Photocatalytic degradation of naphthalene in offshore produced water: comparison of immobilized and suspended TiO2


  • Bo Liu Memorial University of Newfoundland
  • Bing Chen Memorial University of Newfoundland
  • Kenneth Lee and Atmosphere Flagship, Commonwealth Scientific and Industrial Research Organisation (CSIRO)
  • Baiyu Zhang Memorial University of Newfoundland
  • Yinchen Ma Memorial University of Newfoundland
  • Liang Jing Memorial University of Newfoundland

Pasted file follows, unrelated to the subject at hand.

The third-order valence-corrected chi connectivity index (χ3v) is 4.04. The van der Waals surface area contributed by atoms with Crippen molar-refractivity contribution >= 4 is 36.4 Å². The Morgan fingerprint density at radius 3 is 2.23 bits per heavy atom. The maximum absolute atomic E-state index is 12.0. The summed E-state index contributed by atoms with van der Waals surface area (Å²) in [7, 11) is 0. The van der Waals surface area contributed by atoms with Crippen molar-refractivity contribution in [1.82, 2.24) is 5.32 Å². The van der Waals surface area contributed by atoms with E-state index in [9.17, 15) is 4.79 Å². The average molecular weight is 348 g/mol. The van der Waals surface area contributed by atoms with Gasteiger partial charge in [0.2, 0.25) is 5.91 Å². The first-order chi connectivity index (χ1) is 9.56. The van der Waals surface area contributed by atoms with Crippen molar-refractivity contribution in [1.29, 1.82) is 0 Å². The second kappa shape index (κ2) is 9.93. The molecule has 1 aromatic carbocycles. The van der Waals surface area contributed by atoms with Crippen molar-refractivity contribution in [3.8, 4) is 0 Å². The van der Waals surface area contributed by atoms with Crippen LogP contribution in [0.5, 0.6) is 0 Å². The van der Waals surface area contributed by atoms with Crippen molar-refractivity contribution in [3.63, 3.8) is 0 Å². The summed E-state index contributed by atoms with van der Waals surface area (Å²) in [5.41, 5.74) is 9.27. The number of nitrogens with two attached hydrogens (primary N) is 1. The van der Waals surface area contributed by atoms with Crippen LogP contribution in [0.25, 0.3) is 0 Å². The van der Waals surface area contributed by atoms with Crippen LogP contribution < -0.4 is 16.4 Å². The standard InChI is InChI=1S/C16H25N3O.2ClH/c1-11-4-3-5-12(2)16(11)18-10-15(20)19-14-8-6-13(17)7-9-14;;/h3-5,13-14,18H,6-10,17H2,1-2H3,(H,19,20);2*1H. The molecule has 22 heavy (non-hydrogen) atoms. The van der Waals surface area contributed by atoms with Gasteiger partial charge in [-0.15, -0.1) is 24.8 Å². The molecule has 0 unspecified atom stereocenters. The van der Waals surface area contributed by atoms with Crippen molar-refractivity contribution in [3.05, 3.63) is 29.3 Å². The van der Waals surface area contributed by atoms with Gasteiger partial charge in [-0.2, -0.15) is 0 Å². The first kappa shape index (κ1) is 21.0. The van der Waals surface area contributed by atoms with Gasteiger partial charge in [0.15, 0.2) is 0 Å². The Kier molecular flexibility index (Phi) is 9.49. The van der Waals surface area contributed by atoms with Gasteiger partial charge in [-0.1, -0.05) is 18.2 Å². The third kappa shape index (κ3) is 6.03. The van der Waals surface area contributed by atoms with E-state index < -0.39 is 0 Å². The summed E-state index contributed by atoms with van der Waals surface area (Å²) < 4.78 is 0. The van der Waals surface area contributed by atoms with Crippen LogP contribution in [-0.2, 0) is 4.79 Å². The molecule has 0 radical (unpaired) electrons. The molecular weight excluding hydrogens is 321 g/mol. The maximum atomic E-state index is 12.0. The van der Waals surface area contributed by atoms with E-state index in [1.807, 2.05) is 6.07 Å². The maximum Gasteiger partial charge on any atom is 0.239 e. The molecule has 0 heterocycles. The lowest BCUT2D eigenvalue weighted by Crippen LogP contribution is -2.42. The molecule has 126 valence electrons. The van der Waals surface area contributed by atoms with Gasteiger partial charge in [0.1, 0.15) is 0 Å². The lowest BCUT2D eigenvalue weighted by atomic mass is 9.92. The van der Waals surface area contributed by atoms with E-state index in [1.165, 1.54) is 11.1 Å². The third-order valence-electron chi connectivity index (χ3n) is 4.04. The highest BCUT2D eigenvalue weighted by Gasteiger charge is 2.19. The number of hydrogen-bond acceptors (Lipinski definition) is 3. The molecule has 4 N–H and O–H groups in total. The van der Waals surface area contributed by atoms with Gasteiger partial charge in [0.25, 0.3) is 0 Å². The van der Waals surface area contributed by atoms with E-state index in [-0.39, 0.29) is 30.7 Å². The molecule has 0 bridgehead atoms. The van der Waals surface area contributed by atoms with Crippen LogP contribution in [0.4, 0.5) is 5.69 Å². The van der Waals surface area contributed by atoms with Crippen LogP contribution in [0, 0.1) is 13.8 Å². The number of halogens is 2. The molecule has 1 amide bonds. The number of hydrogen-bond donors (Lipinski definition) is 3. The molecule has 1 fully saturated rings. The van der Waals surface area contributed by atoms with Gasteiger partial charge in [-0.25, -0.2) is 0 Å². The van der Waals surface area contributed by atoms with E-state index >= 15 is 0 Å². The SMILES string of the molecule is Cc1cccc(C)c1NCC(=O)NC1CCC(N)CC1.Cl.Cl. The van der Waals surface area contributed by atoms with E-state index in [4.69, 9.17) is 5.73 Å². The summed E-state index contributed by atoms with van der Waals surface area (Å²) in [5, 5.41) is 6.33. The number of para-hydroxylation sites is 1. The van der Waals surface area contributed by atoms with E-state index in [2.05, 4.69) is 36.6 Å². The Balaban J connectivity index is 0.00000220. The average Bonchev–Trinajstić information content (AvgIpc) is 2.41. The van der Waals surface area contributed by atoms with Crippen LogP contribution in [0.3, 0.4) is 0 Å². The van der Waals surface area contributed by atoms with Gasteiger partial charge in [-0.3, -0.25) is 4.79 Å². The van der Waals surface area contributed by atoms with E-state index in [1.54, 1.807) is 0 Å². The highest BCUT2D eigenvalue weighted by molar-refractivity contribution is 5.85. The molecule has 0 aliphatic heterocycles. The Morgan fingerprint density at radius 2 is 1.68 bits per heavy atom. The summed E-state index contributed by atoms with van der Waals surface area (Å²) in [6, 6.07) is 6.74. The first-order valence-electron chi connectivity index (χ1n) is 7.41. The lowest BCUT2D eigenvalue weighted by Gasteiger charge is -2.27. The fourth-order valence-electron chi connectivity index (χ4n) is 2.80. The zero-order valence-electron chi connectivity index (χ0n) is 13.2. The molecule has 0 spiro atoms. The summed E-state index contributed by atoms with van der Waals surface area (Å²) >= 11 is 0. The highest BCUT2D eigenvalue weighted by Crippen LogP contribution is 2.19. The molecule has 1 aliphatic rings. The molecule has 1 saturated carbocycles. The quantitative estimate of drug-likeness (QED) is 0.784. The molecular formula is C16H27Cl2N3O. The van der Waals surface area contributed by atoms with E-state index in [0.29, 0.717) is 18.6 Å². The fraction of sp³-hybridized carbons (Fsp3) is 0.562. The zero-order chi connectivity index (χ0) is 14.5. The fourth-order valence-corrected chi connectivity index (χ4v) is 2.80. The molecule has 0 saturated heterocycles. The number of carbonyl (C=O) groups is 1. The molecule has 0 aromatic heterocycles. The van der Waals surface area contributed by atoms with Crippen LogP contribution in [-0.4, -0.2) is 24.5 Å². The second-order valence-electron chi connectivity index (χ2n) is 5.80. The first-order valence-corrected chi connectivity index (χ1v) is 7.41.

Offshore oil and gas industry has produced and discharged a considerable amount of produced on a daily basis. However, current treatment methods such as gravity separation are not effective in removing dissolved organic matters before discharge. As the increasing environmental awareness and stringent regulation, it is necessary to develop more effective approaches to remove dissolved organics. Photocatalysis has been introduced in water and wastewater treatment and can effectively remove organic pollutants non-selectively. However, the separation of catalysts after treatment is difficult and costly. Thus, the immobilization of catalyst could be an alter approach that avoids any post-treatment. In this study, produced water was irradiated under UV-C (254 nm) for 12 h with the presence of catalysts. A commercial catalyst, Aeroxide® P25 was immobilized on glass plates by a heat attachment method. The P25 powder was used as a referent catalyst. Naphthalene was selected as an indicator owing to its abundance in produced water and typical chemical property of polycyclic aromatic hydrocarbons (PAHs). The results showed that the immobilized catalyst has a better enhancement to photo-oxidation. The turbidity was significantly reduced compared with suspended system.